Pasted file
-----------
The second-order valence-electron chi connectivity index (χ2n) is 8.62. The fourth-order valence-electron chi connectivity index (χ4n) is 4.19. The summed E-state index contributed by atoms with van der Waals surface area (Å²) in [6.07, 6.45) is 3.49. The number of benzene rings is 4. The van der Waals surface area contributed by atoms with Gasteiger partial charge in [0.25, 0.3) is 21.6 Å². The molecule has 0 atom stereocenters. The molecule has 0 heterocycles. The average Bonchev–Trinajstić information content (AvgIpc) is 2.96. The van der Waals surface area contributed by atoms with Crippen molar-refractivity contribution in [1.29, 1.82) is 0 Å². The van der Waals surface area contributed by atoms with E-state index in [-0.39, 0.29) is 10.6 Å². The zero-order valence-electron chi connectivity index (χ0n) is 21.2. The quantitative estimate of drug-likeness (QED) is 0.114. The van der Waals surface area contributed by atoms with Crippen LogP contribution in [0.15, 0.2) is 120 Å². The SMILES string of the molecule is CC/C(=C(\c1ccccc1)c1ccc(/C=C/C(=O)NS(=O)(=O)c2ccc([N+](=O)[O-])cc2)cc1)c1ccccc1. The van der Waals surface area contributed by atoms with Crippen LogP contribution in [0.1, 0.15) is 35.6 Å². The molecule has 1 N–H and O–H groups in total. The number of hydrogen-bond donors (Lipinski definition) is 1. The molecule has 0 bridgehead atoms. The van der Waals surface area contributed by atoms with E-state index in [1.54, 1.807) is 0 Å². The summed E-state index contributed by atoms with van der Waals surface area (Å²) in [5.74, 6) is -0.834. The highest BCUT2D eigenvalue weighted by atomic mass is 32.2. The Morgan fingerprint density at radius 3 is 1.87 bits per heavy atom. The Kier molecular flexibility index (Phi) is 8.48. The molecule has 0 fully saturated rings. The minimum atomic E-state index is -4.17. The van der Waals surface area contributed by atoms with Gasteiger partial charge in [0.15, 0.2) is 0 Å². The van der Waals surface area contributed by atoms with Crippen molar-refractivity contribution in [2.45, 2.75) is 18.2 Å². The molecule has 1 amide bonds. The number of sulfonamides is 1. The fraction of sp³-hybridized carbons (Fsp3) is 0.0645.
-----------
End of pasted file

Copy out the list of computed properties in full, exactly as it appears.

The second-order valence-electron chi connectivity index (χ2n) is 8.62. The fourth-order valence-electron chi connectivity index (χ4n) is 4.19. The summed E-state index contributed by atoms with van der Waals surface area (Å²) in [6.07, 6.45) is 3.49. The number of benzene rings is 4. The van der Waals surface area contributed by atoms with Gasteiger partial charge in [0.25, 0.3) is 21.6 Å². The molecule has 0 atom stereocenters. The molecule has 0 heterocycles. The average Bonchev–Trinajstić information content (AvgIpc) is 2.96. The van der Waals surface area contributed by atoms with Crippen molar-refractivity contribution in [1.29, 1.82) is 0 Å². The van der Waals surface area contributed by atoms with E-state index in [-0.39, 0.29) is 10.6 Å². The zero-order valence-electron chi connectivity index (χ0n) is 21.2. The quantitative estimate of drug-likeness (QED) is 0.114. The van der Waals surface area contributed by atoms with Crippen LogP contribution in [0.15, 0.2) is 120 Å². The SMILES string of the molecule is CC/C(=C(\c1ccccc1)c1ccc(/C=C/C(=O)NS(=O)(=O)c2ccc([N+](=O)[O-])cc2)cc1)c1ccccc1. The van der Waals surface area contributed by atoms with Crippen LogP contribution in [0.1, 0.15) is 35.6 Å². The molecule has 1 N–H and O–H groups in total. The number of hydrogen-bond donors (Lipinski definition) is 1. The molecule has 0 bridgehead atoms. The van der Waals surface area contributed by atoms with E-state index in [1.54, 1.807) is 0 Å². The summed E-state index contributed by atoms with van der Waals surface area (Å²) in [5.74, 6) is -0.834. The highest BCUT2D eigenvalue weighted by atomic mass is 32.2. The Morgan fingerprint density at radius 3 is 1.87 bits per heavy atom. The Kier molecular flexibility index (Phi) is 8.48. The molecule has 0 fully saturated rings. The minimum atomic E-state index is -4.17. The van der Waals surface area contributed by atoms with Gasteiger partial charge in [0.15, 0.2) is 0 Å². The van der Waals surface area contributed by atoms with Crippen molar-refractivity contribution in [2.45, 2.75) is 18.2 Å². The molecule has 1 amide bonds. The number of sulfonamides is 1. The fraction of sp³-hybridized carbons (Fsp3) is 0.0645.